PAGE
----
Wednesday, January 2, 2008


Oh dear me. It seems that I have been a delinquent citizen. In a community where “greenliness” is next to Godlinesss (or Godlessness) I have apparently violated a Green code of conduct. During the first major power outage of the season, I finally made operational the 6700 watt diesel generator that I had purchased six months before.

The purchase was made after careful research and many trade-offs. Fuel economy, noise, durability, and maintenance were all weighed in the balance. I determined that diesel was the best option, and its first performance vindicated my choice. Unfortunately, at least two of my neighbours did not share my satisfaction. The second-hand opinion I heard was that the generator was “environmentally unfriendly” and unkind to the atmosphere.

The news puzzled me. I knew that diesel-powered cars generally have a superior fuel economy than equivalent gasoline engines and produce less greenhouse gas pollution. This greater fuel economy is due to the higher energy per liter content of diesel fuel and also to the intrinsic efficiency of the diesel engine. True, diesel’s 15% higher density results in 15% higher greenhouse gas emissions per liter compared to gasoline. This might have the basis for my neighbours’ opposition. But the 20-40% better fuel economy achieved by modern diesel engined automobiles offsets the higher-per-litre emissions of greenhouse gases, resulting in significantly lower carbon dioxide emissions per kilometer. Diesels burn less than half the fuel gas engines do while doing the same work. Cars or generators, the physics are the same.

Meanwhile, what were my neighbours doing to keep warm? Using their wood stoves to burn wood. Now surely that can’t be good for the atmosphere. A look at the satellite photos of the burning Amazon rainforest will confirm that. But they have a rationale for their energy choice. They argue that since trees absorb carbon dioxide as they grow, it reduces the GHG that wood produces when it burns. It is called “carbon sequestration”. Quite a nonsensical argument if you think about it. To obtain the wood that you need to burn you must chop down trees, so those trees are no longer available to absorb C02, are they? True, they can grow back, but in the meantime there is an absorption deficit. To contend that logging is indirectly good for fighting climate change because it promotes tree planting is like saying that car accidents are good because they promote the auto body repair business. In an ideal world it would be preferable to have neither.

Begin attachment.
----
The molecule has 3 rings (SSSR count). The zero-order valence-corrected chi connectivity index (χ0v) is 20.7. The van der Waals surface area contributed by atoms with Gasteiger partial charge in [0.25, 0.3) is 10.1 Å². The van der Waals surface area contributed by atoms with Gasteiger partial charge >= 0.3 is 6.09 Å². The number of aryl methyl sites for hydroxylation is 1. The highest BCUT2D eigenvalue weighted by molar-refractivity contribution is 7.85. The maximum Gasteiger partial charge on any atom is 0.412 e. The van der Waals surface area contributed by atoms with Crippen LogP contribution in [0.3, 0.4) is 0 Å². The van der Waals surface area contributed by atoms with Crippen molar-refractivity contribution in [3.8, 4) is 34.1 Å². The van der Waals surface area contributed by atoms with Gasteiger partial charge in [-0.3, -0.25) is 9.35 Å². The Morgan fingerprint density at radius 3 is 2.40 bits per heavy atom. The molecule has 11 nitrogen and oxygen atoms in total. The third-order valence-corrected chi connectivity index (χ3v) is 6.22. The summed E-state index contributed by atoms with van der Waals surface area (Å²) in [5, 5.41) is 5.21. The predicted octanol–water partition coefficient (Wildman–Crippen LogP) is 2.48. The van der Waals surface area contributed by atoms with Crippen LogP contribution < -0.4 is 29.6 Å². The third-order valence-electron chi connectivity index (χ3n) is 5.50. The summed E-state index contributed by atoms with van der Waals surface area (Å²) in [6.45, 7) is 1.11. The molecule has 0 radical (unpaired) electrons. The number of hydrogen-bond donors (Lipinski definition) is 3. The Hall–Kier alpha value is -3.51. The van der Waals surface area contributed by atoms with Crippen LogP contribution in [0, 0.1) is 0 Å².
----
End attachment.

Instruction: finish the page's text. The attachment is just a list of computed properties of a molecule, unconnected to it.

There is another curious contradiction in my neighbours’ Green crusade. One complainant announced his intention to leave with his wife on a trip to Mexico, while another declared his intention to travel with his wife to India. Neither we going by sail boat. Using Carbon Footprint analysis, I determined that during the return flight from Vancouver to Mazatlan the first set of Green exemplars would be responsible for the release of .922 tonnes of C02 into the atmosphere. The second set of Green paragons in their return flight from Vancouver to New Delhi would be responsible for 2.514 tonnes of C02.

I think it is safe to say that the exhaust from my 6700 watt diesel generator did nothing to approach those numbers during its two days of operation. To be precise, I would have to run my generator for 15 days continuously round the clock to burn the 368 litres of diesel equal to the C02 generated by that trip to Mazatlan. And it would take 41 days of constant use for my diesel generator to inflict the C02 damage that one passenger flying from Vancouver to New Delhi return would cause the planet.

A more obvious target than my generator for environmental criticism would have been my car. A car that consumes 416 litres of fuel emits the equivalent of 1 tonne of C02. Mine burns about 11 litres a week or 572 litres of gasoline a year on average. That is much the same as taking a return flight from Vancouver to Caracas, Venezuela. My Green critic, an avid bike rider, missed his bet by not calling me out on that one. His wife, however, most probably drives more than I do.

At present, air travel accounts for 3% of global warming but in a mere 12 years it will be a staggering 50%. There are 2 billion airline journeys each year and GHG emissions grow 7% every year.